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France-Turkey Relations

With the open market conditions (for industrial products) set off with the EU-Turkey Customs Union starting in 1996, trade figures between France and Turkey were boosted by two and a half fold during the ensuing five years, reaching 5.8 billion Dollars in 2000, and with France registering a clear surplus. Turkey became France's third largest trade partner outside the EU and France became Turkey's third largest partner overall. The loss of impetus caused by the late 2000 and early 2001 financial breakdowns in Turkey were already compensated for in 2002.

Until recently, Turkey still attracted a modest share in global foreign direct investment trends, although France and her household brand names were markedly present in this share since the 1960s. French FDI stepped up as of the second half of the 1980s in a move checked temporarily by the same financial crises of 2000-2001. In the period 1980-2000, France was cumulatively the first foreign investor in Turkey, investing 5.6 billion Dollars in value. In 2003, according to the Turkish Treasury, there were 270 French enterprises in Turkey, corresponding to significant market shares in automotive, construction —especially for the production of electricity—, cement, insurance, distribution and pharmaceutical industries.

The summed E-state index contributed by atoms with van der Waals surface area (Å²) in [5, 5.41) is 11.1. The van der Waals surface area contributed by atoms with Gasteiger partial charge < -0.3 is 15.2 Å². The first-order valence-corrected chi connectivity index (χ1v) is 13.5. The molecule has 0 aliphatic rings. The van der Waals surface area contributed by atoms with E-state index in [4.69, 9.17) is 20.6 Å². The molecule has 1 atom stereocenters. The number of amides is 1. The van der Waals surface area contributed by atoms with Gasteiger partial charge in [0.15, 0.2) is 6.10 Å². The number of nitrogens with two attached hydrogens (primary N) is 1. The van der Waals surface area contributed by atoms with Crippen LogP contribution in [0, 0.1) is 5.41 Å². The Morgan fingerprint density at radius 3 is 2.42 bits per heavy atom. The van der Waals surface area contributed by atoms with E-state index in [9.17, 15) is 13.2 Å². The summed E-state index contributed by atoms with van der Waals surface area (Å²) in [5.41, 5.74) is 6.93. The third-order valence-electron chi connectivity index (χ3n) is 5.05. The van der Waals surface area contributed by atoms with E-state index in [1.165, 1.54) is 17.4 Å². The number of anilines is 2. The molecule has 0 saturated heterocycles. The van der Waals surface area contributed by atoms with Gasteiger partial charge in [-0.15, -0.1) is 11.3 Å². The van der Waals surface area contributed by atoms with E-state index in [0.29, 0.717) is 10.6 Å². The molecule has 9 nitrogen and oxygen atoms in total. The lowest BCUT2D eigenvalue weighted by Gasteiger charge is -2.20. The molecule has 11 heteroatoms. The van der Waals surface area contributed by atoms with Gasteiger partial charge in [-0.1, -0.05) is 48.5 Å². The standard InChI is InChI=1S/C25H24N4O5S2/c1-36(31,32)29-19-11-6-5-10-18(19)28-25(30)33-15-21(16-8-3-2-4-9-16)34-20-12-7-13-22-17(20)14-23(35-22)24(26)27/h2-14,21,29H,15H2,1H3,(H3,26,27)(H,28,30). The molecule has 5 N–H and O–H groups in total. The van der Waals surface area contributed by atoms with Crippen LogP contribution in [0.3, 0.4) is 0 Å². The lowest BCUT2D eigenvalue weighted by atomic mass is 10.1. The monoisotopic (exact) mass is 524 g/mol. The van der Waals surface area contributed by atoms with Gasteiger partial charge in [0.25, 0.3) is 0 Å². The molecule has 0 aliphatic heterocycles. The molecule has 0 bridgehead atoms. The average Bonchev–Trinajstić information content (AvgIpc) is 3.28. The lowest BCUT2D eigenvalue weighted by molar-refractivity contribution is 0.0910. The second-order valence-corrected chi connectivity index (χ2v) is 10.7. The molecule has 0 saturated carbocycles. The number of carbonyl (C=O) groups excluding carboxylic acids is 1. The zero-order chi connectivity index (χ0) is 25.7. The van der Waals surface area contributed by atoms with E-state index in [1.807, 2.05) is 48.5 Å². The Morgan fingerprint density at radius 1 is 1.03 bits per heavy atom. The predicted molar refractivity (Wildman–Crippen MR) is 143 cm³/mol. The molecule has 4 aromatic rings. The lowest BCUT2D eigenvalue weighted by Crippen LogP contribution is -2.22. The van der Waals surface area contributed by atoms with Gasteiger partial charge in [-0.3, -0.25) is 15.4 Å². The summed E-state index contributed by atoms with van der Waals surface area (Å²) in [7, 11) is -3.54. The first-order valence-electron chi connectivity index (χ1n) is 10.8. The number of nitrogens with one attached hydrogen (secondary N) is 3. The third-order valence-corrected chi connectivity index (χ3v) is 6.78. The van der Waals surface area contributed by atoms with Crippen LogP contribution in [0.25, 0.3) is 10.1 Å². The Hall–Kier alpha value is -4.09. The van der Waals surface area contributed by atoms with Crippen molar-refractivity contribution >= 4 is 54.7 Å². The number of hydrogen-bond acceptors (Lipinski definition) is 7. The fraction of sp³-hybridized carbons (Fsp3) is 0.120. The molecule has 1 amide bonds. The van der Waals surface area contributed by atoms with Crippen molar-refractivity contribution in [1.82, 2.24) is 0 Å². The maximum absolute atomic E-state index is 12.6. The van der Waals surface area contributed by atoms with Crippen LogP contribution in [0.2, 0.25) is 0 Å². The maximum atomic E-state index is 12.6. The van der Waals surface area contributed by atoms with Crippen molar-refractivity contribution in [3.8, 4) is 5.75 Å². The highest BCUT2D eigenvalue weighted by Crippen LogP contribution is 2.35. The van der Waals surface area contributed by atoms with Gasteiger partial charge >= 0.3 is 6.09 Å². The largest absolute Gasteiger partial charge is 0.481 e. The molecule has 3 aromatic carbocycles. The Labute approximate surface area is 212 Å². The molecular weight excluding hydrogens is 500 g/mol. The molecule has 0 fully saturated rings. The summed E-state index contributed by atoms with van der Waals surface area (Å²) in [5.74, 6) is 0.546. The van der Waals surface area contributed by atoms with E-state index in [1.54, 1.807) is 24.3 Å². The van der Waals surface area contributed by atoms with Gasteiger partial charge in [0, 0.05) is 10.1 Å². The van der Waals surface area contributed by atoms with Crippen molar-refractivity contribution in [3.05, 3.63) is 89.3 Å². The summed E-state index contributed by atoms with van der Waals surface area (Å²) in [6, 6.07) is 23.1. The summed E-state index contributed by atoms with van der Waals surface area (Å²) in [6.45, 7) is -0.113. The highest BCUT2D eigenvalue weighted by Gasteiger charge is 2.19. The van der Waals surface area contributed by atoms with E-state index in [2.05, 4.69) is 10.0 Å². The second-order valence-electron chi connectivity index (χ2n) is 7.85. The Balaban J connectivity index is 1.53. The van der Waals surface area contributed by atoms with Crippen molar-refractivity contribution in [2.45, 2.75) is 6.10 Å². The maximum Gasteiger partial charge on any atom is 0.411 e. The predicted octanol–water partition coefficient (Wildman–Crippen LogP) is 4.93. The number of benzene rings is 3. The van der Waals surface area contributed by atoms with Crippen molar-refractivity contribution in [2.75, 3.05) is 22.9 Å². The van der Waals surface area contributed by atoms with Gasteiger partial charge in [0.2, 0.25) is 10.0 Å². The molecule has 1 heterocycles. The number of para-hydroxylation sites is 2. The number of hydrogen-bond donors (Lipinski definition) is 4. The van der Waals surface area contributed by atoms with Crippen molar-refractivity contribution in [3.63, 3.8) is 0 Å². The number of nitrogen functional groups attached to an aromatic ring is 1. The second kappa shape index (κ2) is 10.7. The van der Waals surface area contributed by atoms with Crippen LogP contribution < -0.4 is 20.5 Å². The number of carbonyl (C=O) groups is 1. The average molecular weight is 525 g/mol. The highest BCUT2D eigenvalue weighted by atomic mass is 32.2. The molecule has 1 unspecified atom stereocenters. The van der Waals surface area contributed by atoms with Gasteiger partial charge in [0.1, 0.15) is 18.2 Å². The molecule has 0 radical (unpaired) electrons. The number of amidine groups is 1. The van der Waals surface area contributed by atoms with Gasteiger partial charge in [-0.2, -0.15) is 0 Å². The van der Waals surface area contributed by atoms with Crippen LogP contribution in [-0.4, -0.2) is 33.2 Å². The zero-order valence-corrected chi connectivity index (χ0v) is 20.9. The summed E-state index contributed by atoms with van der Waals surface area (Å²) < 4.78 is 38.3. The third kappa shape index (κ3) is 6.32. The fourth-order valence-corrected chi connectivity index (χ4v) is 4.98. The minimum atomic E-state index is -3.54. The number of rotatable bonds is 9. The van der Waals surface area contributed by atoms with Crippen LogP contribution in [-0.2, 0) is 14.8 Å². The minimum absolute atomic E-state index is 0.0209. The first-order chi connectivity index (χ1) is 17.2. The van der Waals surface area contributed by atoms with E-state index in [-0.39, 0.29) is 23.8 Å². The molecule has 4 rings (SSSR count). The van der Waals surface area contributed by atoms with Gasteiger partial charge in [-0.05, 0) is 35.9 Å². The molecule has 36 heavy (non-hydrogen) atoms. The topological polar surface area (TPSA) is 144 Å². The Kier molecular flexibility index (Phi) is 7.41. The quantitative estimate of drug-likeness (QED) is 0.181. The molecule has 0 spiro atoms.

Relations Along Turkey's EU Perspective

In 2004, President Jacques Chirac said that France will hold a referendum on Turkey's entry into the EU when the issue arises, and any further EU enlargement will also be subject to a popular vote.

In 2007, Current French President Nicolas Sarkozy stated that "Turkey has no place inside the European Union." Sarkozy continued, "I want to say that Europe must give itself borders, that not all countries have a vocation to become members of Europe, beginning with Turkey which has no place inside the European Union."

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